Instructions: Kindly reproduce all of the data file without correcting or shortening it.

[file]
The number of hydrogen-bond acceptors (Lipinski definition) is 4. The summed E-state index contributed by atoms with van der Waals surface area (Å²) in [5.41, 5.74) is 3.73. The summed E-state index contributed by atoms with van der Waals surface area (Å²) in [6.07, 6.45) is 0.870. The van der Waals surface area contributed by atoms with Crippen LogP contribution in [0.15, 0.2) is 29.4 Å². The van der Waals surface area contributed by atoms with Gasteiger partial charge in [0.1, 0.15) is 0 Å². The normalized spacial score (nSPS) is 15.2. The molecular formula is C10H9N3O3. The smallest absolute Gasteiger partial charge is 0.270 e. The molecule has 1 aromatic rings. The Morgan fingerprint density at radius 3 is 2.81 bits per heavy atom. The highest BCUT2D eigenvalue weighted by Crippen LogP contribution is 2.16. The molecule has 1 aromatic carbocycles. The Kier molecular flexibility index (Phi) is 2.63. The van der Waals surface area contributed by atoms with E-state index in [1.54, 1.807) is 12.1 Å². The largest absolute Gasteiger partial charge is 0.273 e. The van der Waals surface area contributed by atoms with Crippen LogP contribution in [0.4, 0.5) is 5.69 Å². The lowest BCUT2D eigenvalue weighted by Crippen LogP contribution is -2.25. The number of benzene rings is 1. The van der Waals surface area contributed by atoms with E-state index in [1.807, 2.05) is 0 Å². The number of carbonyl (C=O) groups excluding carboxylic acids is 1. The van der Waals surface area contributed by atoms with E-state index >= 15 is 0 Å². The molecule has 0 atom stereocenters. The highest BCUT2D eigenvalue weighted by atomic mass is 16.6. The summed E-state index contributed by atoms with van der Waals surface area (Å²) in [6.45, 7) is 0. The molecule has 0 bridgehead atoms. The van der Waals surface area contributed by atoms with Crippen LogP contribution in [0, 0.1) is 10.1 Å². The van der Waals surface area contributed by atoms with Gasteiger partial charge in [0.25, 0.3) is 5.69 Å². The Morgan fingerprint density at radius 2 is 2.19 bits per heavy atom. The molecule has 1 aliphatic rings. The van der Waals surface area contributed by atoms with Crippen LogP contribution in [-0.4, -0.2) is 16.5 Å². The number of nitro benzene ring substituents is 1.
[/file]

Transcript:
The number of hydrogen-bond acceptors (Lipinski definition) is 4. The summed E-state index contributed by atoms with van der Waals surface area (Å²) in [5.41, 5.74) is 3.73. The summed E-state index contributed by atoms with van der Waals surface area (Å²) in [6.07, 6.45) is 0.870. The van der Waals surface area contributed by atoms with Crippen LogP contribution in [0.15, 0.2) is 29.4 Å². The van der Waals surface area contributed by atoms with Gasteiger partial charge in [0.1, 0.15) is 0 Å². The normalized spacial score (nSPS) is 15.2. The molecular formula is C10H9N3O3. The smallest absolute Gasteiger partial charge is 0.270 e. The molecule has 1 aromatic rings. The Morgan fingerprint density at radius 3 is 2.81 bits per heavy atom. The highest BCUT2D eigenvalue weighted by Crippen LogP contribution is 2.16. The molecule has 1 aromatic carbocycles. The Kier molecular flexibility index (Phi) is 2.63. The van der Waals surface area contributed by atoms with E-state index in [1.54, 1.807) is 12.1 Å². The largest absolute Gasteiger partial charge is 0.273 e. The van der Waals surface area contributed by atoms with Crippen LogP contribution in [0.4, 0.5) is 5.69 Å². The lowest BCUT2D eigenvalue weighted by Crippen LogP contribution is -2.25. The number of benzene rings is 1. The van der Waals surface area contributed by atoms with E-state index in [1.807, 2.05) is 0 Å². The number of carbonyl (C=O) groups excluding carboxylic acids is 1. The van der Waals surface area contributed by atoms with E-state index >= 15 is 0 Å². The molecule has 0 atom stereocenters. The highest BCUT2D eigenvalue weighted by atomic mass is 16.6. The summed E-state index contributed by atoms with van der Waals surface area (Å²) in [6.45, 7) is 0. The molecule has 0 bridgehead atoms. The van der Waals surface area contributed by atoms with Crippen LogP contribution in [0, 0.1) is 10.1 Å². The van der Waals surface area contributed by atoms with Gasteiger partial charge in [0.25, 0.3) is 5.69 Å². The Morgan fingerprint density at radius 2 is 2.19 bits per heavy atom. The molecule has 1 aliphatic rings. The van der Waals surface area contributed by atoms with Crippen LogP contribution in [-0.4, -0.2) is 16.5 Å². The number of nitro benzene ring substituents is 1.